Even though we met Nadya, Serefin, and Malachiasz in Wicked Saints we get to see different sides to these characters in Ruthless Gods (especially because Malachiasz spends a lot of time – I won’t tell you how much – as the Black Vulture). I think what makes these characters interesting this time around is that they all wrestle with their identity. Nadya can’t understand who she is without her gods. Serefin, the heretical blood mage, is tied to the divine. And Malachiasz can’t even remember who he is most of the time. In addition to their struggle with identity, all three also have to struggle with what sacrifices they’re willing to make for what they believe in.
In addition to the three core characters, we also get to meet a handful of new and returning characters. The best thing about the supporting cast is that they aren’t just background props. These supporting characters actually support our main characters and aid in moving the plot forward. Of course there’s Ostyia and Kacper, without whom Serefin would probably be a drunk, useless lump. Parj and Rashid also make a comeback – and they are definitely more involved than in Wicked Saints, especially Parj. We’re reintroduced to someone from Nadya’s past (no spoilers!) who makes Nadya both question herself and more sure of herself. Pelageya makes a return, which was one of my favorite parts about the book. (Pelageya is one of my favorite characters and I really want to see more of her!) And that’s just the characters we’ve already met!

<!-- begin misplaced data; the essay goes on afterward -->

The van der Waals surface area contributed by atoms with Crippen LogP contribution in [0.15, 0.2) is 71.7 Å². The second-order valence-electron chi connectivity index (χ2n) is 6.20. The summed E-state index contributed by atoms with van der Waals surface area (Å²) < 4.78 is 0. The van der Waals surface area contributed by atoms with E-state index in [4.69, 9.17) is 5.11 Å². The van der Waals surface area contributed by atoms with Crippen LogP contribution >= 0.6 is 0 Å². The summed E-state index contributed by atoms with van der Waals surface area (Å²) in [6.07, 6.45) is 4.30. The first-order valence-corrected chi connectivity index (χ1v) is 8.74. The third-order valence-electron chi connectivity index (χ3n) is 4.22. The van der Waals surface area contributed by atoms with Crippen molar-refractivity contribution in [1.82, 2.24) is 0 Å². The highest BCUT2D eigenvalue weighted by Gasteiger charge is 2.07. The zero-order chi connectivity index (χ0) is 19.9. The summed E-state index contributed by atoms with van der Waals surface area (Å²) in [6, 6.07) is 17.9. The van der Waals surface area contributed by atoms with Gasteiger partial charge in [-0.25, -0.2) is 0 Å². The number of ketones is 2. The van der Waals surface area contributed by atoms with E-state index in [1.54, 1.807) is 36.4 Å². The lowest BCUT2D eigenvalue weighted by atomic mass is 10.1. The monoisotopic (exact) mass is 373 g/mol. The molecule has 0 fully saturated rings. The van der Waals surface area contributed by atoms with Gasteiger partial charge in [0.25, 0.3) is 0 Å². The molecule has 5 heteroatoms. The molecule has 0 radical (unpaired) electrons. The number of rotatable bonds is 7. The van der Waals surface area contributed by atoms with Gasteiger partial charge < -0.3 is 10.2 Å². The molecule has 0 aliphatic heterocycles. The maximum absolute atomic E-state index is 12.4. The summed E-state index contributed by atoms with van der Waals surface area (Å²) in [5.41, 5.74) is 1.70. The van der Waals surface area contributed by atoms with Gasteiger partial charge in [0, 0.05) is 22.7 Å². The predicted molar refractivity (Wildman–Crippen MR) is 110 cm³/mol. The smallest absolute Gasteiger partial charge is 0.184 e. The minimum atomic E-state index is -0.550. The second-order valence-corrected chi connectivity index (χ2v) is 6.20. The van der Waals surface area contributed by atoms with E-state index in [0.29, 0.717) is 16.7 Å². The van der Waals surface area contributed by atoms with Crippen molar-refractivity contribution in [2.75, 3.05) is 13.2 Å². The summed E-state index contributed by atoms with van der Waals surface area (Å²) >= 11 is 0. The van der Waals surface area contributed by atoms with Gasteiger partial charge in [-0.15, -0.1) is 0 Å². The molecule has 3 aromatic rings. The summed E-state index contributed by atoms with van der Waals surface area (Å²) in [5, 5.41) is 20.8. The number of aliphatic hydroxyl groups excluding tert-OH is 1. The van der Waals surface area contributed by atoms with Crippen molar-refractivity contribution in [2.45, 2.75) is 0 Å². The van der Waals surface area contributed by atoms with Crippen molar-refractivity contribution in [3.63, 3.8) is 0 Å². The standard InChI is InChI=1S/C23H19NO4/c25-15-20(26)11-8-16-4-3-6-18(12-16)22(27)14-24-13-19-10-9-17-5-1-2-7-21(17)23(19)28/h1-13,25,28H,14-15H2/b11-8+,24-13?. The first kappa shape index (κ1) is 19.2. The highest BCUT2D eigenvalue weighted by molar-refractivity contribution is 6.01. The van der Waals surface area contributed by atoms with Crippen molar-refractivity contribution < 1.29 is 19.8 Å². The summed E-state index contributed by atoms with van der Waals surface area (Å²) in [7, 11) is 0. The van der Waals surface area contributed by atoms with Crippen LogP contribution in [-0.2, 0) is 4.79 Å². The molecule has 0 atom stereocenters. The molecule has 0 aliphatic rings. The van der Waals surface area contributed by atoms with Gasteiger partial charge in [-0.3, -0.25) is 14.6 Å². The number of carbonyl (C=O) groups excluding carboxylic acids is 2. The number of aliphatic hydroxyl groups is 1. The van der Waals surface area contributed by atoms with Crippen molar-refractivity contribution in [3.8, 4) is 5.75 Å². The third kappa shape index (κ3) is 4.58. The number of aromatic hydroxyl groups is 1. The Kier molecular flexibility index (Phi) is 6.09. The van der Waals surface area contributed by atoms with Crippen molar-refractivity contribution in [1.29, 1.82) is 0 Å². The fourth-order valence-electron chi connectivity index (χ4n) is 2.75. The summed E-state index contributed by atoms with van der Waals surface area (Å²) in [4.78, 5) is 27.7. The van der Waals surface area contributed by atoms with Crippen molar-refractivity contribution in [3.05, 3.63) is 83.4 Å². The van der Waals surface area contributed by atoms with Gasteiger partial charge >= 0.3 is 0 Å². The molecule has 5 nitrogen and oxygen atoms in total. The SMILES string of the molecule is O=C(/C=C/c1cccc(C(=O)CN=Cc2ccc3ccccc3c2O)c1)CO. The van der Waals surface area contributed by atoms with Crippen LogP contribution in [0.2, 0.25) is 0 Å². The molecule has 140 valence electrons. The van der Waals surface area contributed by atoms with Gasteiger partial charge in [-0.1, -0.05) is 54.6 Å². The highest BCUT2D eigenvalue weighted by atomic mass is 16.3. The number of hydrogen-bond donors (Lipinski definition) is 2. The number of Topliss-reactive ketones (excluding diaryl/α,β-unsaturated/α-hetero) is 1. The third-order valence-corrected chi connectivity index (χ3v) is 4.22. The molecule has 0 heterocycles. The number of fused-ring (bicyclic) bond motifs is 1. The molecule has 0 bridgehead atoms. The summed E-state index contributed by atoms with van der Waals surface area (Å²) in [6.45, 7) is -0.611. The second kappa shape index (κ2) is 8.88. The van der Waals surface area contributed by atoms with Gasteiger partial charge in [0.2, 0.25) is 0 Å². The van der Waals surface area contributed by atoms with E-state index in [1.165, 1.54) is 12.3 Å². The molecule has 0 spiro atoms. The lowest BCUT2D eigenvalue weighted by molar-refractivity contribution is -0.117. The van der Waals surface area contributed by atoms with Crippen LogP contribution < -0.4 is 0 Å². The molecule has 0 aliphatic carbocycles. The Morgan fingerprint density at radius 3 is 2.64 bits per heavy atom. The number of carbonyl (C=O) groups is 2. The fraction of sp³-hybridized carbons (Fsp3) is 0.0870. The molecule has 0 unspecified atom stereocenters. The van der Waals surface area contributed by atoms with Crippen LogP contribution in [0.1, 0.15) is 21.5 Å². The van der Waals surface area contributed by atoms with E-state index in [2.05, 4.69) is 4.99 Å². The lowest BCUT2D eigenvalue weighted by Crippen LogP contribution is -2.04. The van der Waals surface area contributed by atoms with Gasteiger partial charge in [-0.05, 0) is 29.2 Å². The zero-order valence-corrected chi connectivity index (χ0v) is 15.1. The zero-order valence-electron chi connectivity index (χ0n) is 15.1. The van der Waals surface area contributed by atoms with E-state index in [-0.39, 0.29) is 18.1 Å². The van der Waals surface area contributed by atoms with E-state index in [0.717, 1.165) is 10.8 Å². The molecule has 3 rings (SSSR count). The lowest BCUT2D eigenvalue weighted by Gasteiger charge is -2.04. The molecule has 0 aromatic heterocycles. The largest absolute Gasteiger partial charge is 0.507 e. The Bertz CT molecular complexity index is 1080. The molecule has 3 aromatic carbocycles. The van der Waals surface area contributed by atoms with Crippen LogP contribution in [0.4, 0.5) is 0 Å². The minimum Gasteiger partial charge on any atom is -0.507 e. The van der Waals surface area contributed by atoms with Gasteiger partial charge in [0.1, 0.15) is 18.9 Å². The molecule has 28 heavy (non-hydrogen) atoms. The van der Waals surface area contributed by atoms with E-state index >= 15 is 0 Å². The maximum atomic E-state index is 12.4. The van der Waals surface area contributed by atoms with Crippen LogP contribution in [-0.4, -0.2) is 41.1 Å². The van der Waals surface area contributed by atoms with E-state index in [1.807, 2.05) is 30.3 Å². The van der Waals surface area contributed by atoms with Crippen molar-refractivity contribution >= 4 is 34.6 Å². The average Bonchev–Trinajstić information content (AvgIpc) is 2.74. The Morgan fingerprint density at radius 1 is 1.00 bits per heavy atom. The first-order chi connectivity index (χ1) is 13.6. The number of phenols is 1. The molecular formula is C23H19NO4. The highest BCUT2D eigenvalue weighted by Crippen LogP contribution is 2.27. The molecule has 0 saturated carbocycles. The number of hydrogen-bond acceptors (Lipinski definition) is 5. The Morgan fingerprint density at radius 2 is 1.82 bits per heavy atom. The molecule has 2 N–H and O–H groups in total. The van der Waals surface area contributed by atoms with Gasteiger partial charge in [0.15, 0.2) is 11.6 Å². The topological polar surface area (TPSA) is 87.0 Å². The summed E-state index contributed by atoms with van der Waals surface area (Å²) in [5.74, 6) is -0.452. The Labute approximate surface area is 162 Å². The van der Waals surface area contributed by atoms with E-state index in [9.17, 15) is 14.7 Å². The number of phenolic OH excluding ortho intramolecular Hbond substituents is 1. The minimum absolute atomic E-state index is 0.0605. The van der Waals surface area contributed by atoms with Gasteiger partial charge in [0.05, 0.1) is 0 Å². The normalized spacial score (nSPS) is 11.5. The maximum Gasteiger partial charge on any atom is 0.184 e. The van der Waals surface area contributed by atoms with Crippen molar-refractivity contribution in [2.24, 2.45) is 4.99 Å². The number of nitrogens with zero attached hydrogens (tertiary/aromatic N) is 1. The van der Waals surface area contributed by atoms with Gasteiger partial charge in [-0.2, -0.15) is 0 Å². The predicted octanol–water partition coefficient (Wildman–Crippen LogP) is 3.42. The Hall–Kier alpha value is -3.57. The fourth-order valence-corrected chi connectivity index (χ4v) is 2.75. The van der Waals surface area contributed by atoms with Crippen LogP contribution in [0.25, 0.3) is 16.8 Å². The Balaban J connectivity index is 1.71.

And, of course, we cannot forget our cast of gods and fallen gods….
Read Ruthless Gods by Emily A Duncan
Ruthless Gods by Emily A. Duncan comes out April 7, 2020. You can pre-order it by clicking the link below:
I’m not going to miss out on a final chance to convince you to read the book. If you’re still on the fence, hear me out: just do it. Do the 100-page test. If it doesn’t catch your attention within 100 pages, you don’t have to finish it. While I really enjoyed Wicked Saints I could understand why some people didn’t. I truly believe that Ruthless Gods makes up for those areas that some people found lacking. ebooks never fully capture my attention, but I didn’t have that problem at all with Ruthless Gods. I loved every bit of it, and I hope you’ll give it a chance.
Post written by Molly Maurer